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Broadband Internet vs. Fiber Internet for Business

May 6, 2020 /

May 6, 2020

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Businesses today increasingly rely on, and in a vast majority of cases, can’t even survive without, a fast and reliable Internet connection. Businesses need Internet not only for email and browsing, but for everything from cloud computing and file sharing, to teleconferencing and VOIP phones. With this much on the line, the type of Internet service you choose can have a profound impact on your business’ performance and productivity. Broadband refers to high-speed, always-available Internet access and comes in several different forms, such as DSL, cable and satellite.

But what’s the difference between broadband and dedicated fiber?
As previously mentioned, there are several different types of broadband, each with their own technology. DSL uses existing copper telephone wires, while cable transmits data through existing copper coaxial cable used for cable television. Satellite broadband sends data to and from a small dish outside your business to a satellite orbiting the Earth. Fiber optic Internet transmits data via light through flexible strands of glass inside an insulated casing.

In Broadband’s Corner:  DSL, cable and satellite are available almost anywhere, since phone and cable networks are already widespread, and satellite can be beamed to even the most remote areas.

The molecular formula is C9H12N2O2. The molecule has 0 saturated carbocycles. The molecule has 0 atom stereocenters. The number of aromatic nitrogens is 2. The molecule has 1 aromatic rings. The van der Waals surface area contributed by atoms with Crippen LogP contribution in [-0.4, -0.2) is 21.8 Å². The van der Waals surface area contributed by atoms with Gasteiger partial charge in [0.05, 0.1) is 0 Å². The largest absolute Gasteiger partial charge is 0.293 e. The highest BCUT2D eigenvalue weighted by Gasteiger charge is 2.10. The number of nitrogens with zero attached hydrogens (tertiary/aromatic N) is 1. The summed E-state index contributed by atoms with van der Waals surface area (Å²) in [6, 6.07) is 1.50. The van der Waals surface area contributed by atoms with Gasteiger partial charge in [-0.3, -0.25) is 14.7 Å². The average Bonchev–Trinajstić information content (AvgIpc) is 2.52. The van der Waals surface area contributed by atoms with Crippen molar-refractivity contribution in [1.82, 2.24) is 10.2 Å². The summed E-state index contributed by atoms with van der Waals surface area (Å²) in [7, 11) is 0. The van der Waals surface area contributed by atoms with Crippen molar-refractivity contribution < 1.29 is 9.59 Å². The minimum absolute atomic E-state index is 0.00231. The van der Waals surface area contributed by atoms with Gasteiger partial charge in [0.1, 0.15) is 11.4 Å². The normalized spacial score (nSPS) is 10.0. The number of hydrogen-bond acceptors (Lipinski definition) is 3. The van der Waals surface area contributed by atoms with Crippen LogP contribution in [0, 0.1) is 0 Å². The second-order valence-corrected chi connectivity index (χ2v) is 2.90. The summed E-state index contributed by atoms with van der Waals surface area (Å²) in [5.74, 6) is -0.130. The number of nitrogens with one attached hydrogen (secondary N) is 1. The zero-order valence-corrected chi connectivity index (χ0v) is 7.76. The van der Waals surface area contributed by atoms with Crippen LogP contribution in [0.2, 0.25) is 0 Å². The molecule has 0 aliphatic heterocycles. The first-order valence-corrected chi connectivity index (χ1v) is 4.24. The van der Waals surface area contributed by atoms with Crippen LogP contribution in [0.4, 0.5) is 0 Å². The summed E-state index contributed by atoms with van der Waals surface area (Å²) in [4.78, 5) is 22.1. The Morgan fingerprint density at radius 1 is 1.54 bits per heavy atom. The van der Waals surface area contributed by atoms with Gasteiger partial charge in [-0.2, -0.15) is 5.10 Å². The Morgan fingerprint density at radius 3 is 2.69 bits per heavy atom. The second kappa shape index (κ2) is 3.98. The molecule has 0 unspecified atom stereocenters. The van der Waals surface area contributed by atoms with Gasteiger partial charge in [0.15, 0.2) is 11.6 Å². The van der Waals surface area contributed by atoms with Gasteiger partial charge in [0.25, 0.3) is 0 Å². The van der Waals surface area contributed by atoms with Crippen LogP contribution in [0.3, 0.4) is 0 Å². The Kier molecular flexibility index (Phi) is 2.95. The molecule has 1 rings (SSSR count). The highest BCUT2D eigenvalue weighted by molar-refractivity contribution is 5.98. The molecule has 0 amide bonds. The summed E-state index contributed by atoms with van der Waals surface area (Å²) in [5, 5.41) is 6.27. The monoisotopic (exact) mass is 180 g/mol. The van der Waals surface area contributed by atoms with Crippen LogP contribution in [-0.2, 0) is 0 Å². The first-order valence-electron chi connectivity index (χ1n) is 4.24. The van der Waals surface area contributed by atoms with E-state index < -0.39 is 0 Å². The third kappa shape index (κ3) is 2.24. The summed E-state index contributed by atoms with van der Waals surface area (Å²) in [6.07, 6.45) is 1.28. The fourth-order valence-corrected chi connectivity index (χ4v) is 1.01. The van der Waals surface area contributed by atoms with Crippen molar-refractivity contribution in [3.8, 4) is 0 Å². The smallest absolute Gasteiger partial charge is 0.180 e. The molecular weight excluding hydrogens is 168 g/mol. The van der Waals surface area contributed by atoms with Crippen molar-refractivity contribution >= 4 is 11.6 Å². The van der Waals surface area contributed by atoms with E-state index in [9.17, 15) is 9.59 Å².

In Fiber’s Corner:  DSL, cable and satellite are available almost anywhere, since phone and cable networks are already widespread, and satellite can be beamed to even the most remote areas.

Winner - Fiber: While broadband is more widely available right away, and fiber may take a bit longer to provision since the technology is so brand new, once past the initial setup, fiber provides a much faster connection than any of the other services (think “speed of light”).

Bandwidth is the rate at which data can be transferred within a specific unit of time. This is usually expressed in bits per second.

In Broadband’s Corner: Broadband Internet typically offers decent bandwidth, but each type has its limitations. DSL connections are distance-sensitive, so the further away you are from a switching station, the slower the connection will be. In cable connections, bandwidth is shared with other customers, potentially including residential customers, which means the connection can be significantly slower if more users are using it at the same time. Satellite bandwidth can vary depending on the line of site to the orbiting satellite.

In Fiber’s Corner: Fiber has greater bandwidth than any of the other broadband options (remember “speed of light”). Also, fiber has much longer transmission distances than in copper cable, with copper cable losing over 90% of signal strength over 100 meters while fiber loses about 3%. Fiber connections are delivered on a dedicated line, which means that the circuit is provisioned specifically for each customer rather than being shared.

Winner - Fiber: Fiber is the clear winner. Not only is it inherently faster based on its technology, but it is unaffected by factors that can affect bandwidth in other types of broadband.